Schools of social work are facing a challenge of a lack of social workers with a doctorate to fill faculty positions expected to open due to faculty retiring. There is also a need for more ethnic diversity among social work faculty and schools are struggling to recruit and retain more faculty. This qualitative study used phenomenological methods to explore the factors that 20 Black women attribute to earning their doctorate degree in social work. It used Tinto’s theory of graduate persistence, critical race theory, and Black feminist thought to contextualize the findings.
All of the participants were first generational doctoral students. Two factors motivated them to earn their doctorates (1) influence of family, friends and mentors and (2) their desire to help others. Findings also revealed that participants encountered a number of internal and external obstacles during their studies. While these obstacles delayed many of the women, they did not stop them. The women perceived these obstacles to be connected to their race, gender, and class. All of the women prevailed against the obstacles they encountered utilizing internal supports such as their faith and determination. They also relied on external supports from those with whom they had interpersonal relationships, including family, friends, and their institutions. These findings suggest that having support from their institution and encouragement from their family and friends served as a protective factor to the obstacles they encountered. These findings also outline the dichotomy of finances in this study. Overall 90% of participants received some type of funding for their, however all of accumulated financial debt in pursuit of their doctorate. Based on the findings of this study the following suggestions are made for schools of social work. A) Address issues of institutional racism by providing mentorship training courses for faculty. B) Conduct research to test the effectiveness of recommendations outlined in this study. C) Provide more training and resources to prepare Black women who aspire to pursue their Ph.D. in social work.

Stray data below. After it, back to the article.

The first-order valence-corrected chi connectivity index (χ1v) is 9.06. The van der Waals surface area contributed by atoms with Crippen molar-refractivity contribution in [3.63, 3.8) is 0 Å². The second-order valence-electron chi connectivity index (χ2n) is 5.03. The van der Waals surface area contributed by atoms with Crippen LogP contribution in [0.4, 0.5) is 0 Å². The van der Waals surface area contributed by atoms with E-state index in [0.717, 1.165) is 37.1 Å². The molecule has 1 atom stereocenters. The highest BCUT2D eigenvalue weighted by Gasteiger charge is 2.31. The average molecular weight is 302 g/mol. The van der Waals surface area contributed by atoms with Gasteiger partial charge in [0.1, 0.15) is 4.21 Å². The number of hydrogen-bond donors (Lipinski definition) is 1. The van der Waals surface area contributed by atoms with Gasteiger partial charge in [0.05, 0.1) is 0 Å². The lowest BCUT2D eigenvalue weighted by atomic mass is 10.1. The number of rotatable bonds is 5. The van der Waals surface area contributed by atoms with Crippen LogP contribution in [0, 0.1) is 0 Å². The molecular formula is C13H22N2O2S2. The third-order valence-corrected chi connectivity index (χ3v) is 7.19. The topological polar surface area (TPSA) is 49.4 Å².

|School Location:||United States -- New York|
|Source:||DAI-A 79/11(E), Dissertation Abstracts International|
|Subjects:||Black studies, Educational sociology, Social work, Higher education|
|Keywords:||African American, Black women, Doctoral education, Female, Qualitative research, Social work education|
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